It is one of life’s great pleasures to walk through the streets, parks, and forests of New England on a cool, sunny autumn afternoon with crispy leaves crunching underfoot and brilliant trees and shrubs coloring the landscape.
Happily, 2018 is an almost perfect year for autumn color, with just the right mix of moisture and gradually cooling temperatures. As a result, the yellows, oranges of Norway maples and the oranges and reds of sugar maples are particular striking. Honey locust trees create bands of lemon yellow along streets.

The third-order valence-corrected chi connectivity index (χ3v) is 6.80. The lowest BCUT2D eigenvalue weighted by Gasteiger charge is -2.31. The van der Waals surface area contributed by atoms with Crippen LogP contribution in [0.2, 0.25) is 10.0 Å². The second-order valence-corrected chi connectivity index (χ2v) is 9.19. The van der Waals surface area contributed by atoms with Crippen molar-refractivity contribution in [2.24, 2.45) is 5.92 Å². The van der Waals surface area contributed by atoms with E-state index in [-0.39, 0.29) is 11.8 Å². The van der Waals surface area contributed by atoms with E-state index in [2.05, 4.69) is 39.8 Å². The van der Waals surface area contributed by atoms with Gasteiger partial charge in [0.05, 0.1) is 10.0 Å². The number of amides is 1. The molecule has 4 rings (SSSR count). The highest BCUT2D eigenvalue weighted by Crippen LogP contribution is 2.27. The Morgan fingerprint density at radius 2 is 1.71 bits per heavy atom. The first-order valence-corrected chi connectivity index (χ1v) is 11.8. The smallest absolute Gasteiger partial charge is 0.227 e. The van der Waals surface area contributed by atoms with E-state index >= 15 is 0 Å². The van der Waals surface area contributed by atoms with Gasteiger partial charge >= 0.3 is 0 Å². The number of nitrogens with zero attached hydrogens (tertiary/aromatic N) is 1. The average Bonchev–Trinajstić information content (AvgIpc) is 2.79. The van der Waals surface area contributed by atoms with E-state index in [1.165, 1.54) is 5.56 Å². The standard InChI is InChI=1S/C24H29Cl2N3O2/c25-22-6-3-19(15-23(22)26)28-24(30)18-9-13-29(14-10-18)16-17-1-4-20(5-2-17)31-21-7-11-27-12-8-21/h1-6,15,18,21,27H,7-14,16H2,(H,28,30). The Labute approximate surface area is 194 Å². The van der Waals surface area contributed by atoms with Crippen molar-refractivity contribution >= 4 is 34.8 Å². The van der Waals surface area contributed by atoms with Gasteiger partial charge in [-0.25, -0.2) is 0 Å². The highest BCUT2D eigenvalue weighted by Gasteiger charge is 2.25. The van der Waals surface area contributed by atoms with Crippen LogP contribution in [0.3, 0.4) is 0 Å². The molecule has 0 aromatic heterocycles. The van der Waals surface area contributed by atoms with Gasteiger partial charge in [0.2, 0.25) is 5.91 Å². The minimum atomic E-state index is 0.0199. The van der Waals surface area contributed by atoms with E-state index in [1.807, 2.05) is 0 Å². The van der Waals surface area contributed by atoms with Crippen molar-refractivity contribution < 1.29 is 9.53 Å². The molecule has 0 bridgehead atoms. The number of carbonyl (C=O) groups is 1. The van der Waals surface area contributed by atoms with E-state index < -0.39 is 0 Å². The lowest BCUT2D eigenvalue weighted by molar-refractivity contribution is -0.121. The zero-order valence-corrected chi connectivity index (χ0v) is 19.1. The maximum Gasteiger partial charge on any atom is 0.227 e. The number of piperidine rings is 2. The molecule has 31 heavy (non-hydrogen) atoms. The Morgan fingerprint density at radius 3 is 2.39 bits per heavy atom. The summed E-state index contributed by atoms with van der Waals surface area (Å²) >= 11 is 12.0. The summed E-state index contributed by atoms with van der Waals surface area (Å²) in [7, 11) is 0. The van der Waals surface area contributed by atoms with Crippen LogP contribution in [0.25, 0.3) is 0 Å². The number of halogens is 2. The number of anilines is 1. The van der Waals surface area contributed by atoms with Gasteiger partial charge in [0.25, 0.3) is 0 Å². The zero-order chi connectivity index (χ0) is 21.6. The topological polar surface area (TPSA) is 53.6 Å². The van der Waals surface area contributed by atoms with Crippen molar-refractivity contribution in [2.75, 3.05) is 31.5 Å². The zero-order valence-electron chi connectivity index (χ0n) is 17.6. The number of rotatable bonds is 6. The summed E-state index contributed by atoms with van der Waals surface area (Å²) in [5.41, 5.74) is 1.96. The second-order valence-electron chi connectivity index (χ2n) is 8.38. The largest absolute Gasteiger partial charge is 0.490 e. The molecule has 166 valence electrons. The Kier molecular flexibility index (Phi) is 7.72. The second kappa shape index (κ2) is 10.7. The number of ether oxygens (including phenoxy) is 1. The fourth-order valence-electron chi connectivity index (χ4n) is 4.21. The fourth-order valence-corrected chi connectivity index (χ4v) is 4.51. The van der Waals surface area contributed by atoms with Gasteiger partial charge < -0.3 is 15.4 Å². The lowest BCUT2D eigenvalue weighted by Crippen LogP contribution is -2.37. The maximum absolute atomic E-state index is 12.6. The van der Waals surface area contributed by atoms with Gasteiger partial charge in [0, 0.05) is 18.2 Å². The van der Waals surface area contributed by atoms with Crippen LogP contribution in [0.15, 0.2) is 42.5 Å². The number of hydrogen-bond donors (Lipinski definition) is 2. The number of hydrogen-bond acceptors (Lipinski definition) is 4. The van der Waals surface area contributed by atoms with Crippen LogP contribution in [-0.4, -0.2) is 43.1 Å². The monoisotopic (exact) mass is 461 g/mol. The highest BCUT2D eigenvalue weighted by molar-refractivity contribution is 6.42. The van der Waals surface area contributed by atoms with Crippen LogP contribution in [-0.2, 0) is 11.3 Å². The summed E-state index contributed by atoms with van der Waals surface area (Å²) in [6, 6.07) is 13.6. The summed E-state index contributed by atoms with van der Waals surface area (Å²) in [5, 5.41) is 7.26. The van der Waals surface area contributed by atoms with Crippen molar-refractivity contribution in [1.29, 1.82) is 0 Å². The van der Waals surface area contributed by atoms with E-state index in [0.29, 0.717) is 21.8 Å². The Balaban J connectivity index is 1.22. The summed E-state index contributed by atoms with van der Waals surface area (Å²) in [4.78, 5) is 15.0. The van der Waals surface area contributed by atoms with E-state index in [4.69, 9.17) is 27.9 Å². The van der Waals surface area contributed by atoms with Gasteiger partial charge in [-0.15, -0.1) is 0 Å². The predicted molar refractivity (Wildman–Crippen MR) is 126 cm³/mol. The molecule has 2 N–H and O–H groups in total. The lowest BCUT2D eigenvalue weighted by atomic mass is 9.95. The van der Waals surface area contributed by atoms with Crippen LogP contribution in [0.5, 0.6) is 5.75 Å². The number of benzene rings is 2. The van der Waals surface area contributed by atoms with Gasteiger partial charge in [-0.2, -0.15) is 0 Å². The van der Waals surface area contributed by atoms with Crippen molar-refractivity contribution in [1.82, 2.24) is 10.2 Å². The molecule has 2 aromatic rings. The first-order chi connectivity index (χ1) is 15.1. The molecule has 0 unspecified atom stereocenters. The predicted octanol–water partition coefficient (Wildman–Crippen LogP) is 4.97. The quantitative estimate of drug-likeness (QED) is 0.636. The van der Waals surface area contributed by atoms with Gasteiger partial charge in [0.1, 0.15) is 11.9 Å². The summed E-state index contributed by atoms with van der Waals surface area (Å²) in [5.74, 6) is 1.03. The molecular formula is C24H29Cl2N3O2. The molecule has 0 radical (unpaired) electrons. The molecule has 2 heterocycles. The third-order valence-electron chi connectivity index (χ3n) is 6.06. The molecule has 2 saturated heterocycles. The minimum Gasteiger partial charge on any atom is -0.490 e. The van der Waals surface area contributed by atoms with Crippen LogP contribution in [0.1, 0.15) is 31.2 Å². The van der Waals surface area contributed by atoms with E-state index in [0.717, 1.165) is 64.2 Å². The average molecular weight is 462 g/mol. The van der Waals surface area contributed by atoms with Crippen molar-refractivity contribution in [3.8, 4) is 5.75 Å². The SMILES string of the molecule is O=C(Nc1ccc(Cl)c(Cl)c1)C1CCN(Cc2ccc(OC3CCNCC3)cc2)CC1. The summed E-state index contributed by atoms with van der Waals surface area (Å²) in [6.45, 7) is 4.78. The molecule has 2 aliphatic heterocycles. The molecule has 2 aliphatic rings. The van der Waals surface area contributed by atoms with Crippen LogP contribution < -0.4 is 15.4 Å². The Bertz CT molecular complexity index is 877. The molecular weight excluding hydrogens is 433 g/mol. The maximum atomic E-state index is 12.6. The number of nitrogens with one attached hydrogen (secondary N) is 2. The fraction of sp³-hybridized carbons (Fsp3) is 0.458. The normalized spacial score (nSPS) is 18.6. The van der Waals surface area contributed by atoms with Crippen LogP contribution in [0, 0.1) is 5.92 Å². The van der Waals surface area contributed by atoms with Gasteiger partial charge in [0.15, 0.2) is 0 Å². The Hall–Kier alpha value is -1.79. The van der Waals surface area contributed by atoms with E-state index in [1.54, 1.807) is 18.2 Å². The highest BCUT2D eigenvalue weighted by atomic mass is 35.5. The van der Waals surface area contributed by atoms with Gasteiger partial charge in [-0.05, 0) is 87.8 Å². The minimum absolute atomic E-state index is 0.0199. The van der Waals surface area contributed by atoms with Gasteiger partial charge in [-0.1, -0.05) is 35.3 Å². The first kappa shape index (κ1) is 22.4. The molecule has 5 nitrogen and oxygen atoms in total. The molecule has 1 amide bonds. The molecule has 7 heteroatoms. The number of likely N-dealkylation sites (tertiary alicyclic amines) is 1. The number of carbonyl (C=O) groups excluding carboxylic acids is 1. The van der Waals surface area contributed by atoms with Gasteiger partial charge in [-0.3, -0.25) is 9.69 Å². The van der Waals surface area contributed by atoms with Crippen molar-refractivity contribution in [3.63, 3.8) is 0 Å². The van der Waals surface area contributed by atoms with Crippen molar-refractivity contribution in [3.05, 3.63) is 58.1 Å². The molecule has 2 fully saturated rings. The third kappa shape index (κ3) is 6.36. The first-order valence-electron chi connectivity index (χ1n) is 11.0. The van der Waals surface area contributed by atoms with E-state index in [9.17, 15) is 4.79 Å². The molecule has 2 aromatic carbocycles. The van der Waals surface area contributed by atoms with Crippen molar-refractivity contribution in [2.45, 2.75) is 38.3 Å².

As I describe in a recent article in the Newton Tab and in an interview on “The World” on Public Radio International, both a warming climate and later first frosts over the past four decades have delayed the timing of peak fall foliage. The peak used to be from late September to the first week or two of October, but now it is typically mid to late-October. However, the variety of plants growing in our woods and gardens gives us a long season of color from late September to early November as plants take turns changing. So go and find your favorite spot to enjoy the wonderous displays of fall foliage.